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Thursday, December 3, 2020

Your summer Reading list

Summer is the perfect time to plan an escape from the hustle and bustle of everyday life. While going to the beach or taking a vacation are great ways to escape, these books can provide an inexpensive getaway without leaving the comfort of your home.

“Paddle your own Canoe: One Man’s Fundamentals for Delicious Living” by Nick Offerman

If you’re a fan of the show “Parks and Recreation,” why not give this book a try? Nick Offerman, who plays Ron Swanson on the show, writes a funny, lighthearted autobiography that emulates a very similar persona to that of his TV personality. Offerman uses his life experiences to deliver a comical story.

Leaving nothing out, the story covers the time of Offerman’s birth in Joliet, Illinois to his acting career, and finally to the time of the book’s publication in 2013. He also talks about things he’s passionate about
like woodworking and his love for red meat.

Even if you aren’t a fan of “Parks and Recreation” and don’t know who Offerman is, I would still suggest picking it up as it’s full of funny commentary about religion, politics and food that I believe most people can relate to on some level.

“Midnight Jewel” by Richelle Mead

“Midnight Jewel” by Richelle Mead is the second novel in “The Glittering Court” trilogy. Each novel is told from three separate characters and their experiences moving from Europe to the New World in the early 1800s.    

“I am an avid fan of Richelle Mead,” senior Alicia Duncombe said. “They’re all fantasy [Mead’s books] and they usually have a magic element to them.”

The book revolves around a young woman who no longer wants to live in England, Duncombe said. She joins The Glittering Court, a company that pairs bachelorettes with wealthy American men, in order to join high society in America during the 19th century.

“I can never put them down and each chapter flows so well into the next,” Duncombe said. “She does a lot of cliffhangers; the whole page-turner thing is totally a thing in Richelle Mead’s books.”

Junior Tommy You studies under a tree on the Old Main lawn Wednesday, May 31. // Photo by Jonathan Pendleton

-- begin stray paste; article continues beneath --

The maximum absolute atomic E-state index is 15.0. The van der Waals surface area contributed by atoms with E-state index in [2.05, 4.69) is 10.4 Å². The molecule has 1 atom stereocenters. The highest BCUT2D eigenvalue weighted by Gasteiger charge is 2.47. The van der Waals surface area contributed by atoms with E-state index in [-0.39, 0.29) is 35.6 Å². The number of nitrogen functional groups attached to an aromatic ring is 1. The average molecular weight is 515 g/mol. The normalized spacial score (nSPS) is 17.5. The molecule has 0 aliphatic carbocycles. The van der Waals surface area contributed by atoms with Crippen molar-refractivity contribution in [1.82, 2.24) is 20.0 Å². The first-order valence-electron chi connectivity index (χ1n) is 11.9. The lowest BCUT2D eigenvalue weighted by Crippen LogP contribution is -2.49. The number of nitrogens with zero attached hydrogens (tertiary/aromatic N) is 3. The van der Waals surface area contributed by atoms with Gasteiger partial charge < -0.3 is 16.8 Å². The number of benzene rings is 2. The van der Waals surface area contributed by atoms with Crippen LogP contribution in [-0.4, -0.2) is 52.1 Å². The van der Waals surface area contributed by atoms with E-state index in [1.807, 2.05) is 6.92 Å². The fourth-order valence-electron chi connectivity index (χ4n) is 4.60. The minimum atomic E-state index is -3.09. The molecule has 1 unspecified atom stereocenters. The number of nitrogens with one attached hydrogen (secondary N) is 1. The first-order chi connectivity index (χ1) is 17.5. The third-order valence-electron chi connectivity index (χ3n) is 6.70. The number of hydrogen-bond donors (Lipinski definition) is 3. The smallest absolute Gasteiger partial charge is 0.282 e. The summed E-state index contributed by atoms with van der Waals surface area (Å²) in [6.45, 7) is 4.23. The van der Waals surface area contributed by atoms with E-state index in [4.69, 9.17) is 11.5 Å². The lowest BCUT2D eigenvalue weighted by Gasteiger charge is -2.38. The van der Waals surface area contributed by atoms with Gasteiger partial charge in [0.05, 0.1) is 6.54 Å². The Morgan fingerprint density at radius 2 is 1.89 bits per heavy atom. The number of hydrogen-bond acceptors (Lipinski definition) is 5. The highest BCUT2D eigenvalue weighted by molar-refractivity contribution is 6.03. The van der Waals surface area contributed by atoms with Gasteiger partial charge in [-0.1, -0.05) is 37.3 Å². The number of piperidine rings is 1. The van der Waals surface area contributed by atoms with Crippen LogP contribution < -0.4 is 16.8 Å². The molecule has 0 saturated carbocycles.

“Player Piano” by Kurt Vonnegut

I credit my high school English teacher for introducing me to Kurt Vonnegut and his ability to use satire to critique the world around us. For me, Vonnegut is one author who can make you laugh, and then makes you ask yourself if you really should’ve been laughing at all. When you finish his books, you’re not only satisfied, but you look at the world differently than before you started reading.

“Player Piano” is Vonnegut’s first novel. It follows a successful engineer, Paul Proteus, in a world controlled by a supercomputer. This sci-fi novel uses dark humor to shine light on the idea of a world fully autonomous and what impact that would have on society.

“The American Spirit: Who We Are and What We Stand For” by David McCullough

“In these deep political, polarizing times it’s important to remember the importance of our history,” junior Zak Ott said. “In my opinion, no one does that better than David McCullough.”

David McCullough, an American historian, wrote a collection of speeches that he’s given throughout his life, Ott said. McCullough has spoken at universities, the White House and Congress about why American history is important.

“I believe ‘The American Spirit’ will reaffirm who you are as an American,” Ott said. “We’ve had bad times before and we’ve been able to get through them.”

Ott said it talks about the importance of the history of the nation as well as what core American values are. The book is a guide to help find our way moving forward.

“The Lottery and Other Stories” by Shirley Jackson

“The Lottery and Other Stories” is a collection of short stories written by Shirley Jackson, with the longest story being around 35 pages. The stories will leave a lasting impression on the reader, in my opinion. Jackson, a veteran in suspenseful writing, will have you sitting on-edge throughout each page. She is an author that can paint a picture with words. Each story is unique and diverse, with engaging character development that will make you wish each story is a little longer.

A suspenseful book, Jackson’s stories are for those who enjoy the horror genre. Some stories may start out fairly normal, but will lead you through twists and turns you’ll never see coming. One story follows a boy conversing with an elderly man on a train. It starts out innocent enough but gets creepier.

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